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The Basics Of How To Run A Successful Business - Hiring

Updated on July 31, 2010

Start your hiring project by determining the strengths an employee should possess. Once this is answered, it is time to begin the interviewing process and not to forget a few legal requirements when running through interviewees:

1) Make sure that the office has applications. You have to keep applicants for two years. Just in case someone files a charge that they were discriminated against, you have proof to back yourself up.

2) List interview questions and ask the same questions of each candidate. Take notes on the applicant's answers and attach this information to the applications. This precautionary step can help illustrate how the hiring decisions were made if ever questioned.

3) Do background checks. Most employers aren't aware of the extent of liability in negligent hiring. This is especially important if you have not made an effort to check an applicants' references and find out down the road that a new employee has had problems with previous employers. If a reference check had been conducted, the company would not be held responsible if this employee harmed someone.

4) Type out the job description and detail the physical duties required. When interviewing, directors should make sure the line of questioning revolves around the job description. With the Americans with Disabilities Act, if you have someone come in with a disability, simply don't refer to the disability. Just give them the job descriptions with the job's physical attributes. If they are fully qualified, then you could have a potential problem if you don't hire them. That creates a bit of an uncomfortable situation in the cases of some interviewees, as the human resources manager might feel compelled to hire them just to make sure that there are no lawsuits on the horizon.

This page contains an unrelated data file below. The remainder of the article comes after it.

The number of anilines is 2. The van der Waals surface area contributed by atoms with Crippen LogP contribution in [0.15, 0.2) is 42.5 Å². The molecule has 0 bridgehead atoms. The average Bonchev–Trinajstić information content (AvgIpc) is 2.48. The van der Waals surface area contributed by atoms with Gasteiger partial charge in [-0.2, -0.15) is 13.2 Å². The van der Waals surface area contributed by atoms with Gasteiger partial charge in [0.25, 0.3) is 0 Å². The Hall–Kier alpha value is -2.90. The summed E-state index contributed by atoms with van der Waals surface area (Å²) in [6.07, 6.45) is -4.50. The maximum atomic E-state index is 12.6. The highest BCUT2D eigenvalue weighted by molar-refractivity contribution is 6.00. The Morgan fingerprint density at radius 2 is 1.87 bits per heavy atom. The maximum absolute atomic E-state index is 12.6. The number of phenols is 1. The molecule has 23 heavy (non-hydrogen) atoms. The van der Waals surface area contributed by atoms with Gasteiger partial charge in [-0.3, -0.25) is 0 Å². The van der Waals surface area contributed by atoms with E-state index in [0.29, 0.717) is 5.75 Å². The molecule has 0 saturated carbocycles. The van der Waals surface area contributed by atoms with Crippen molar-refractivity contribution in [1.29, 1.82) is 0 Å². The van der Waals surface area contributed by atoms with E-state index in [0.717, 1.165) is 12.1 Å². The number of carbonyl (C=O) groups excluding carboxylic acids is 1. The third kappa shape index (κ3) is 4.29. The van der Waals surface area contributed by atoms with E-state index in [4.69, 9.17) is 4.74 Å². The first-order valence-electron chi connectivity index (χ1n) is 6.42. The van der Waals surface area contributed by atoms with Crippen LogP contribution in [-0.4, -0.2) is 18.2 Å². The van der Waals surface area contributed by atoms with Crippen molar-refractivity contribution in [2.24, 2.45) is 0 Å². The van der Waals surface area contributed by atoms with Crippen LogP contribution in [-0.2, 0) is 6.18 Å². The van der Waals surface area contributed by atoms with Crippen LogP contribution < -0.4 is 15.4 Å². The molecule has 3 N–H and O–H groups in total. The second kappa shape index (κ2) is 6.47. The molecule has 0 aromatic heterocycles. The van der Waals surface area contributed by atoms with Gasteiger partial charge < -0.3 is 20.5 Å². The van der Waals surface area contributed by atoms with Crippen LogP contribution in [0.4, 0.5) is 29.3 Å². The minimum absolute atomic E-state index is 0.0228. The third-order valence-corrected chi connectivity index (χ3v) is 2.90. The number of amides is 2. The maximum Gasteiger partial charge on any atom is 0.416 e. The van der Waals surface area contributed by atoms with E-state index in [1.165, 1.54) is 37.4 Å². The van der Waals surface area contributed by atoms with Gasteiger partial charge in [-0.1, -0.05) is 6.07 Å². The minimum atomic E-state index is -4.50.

Also, plan to implement a trial period after hiring a new employee. If the match isn't working, don't get caught up in having made a bad decision. An manager is going to know in the first couple of weeks. A common problem is that people don't want to go through the hiring process again, so they keep an employee thinking the situation will get better, but it doesn't. Just call it a bad match. The employee isn't going to be happy and you're not going to be happy, so just let them go.

After finding a new employee, you should concentrate on creating an environment that brings out the best in the new worker. Based on research about resiliency, there are two types of motivators for workers:

Internal: these motivators include how workers think and feel about their job. While managers may not be able to directly motivate employees, they can create working conditions for internal motivation to grow.

External: this is what an employee receives physically or from the outside that they find rewarding. For example, a paycheck would be an external motivator to work. However, studies show that eight out of 10 people would still go to work if they were financially comfortable. This just means that the paycheck is one small motivator for attracting and keeping employees.

Continued in The Basics Of How To Run A Successful Business - Employee Satisfaction

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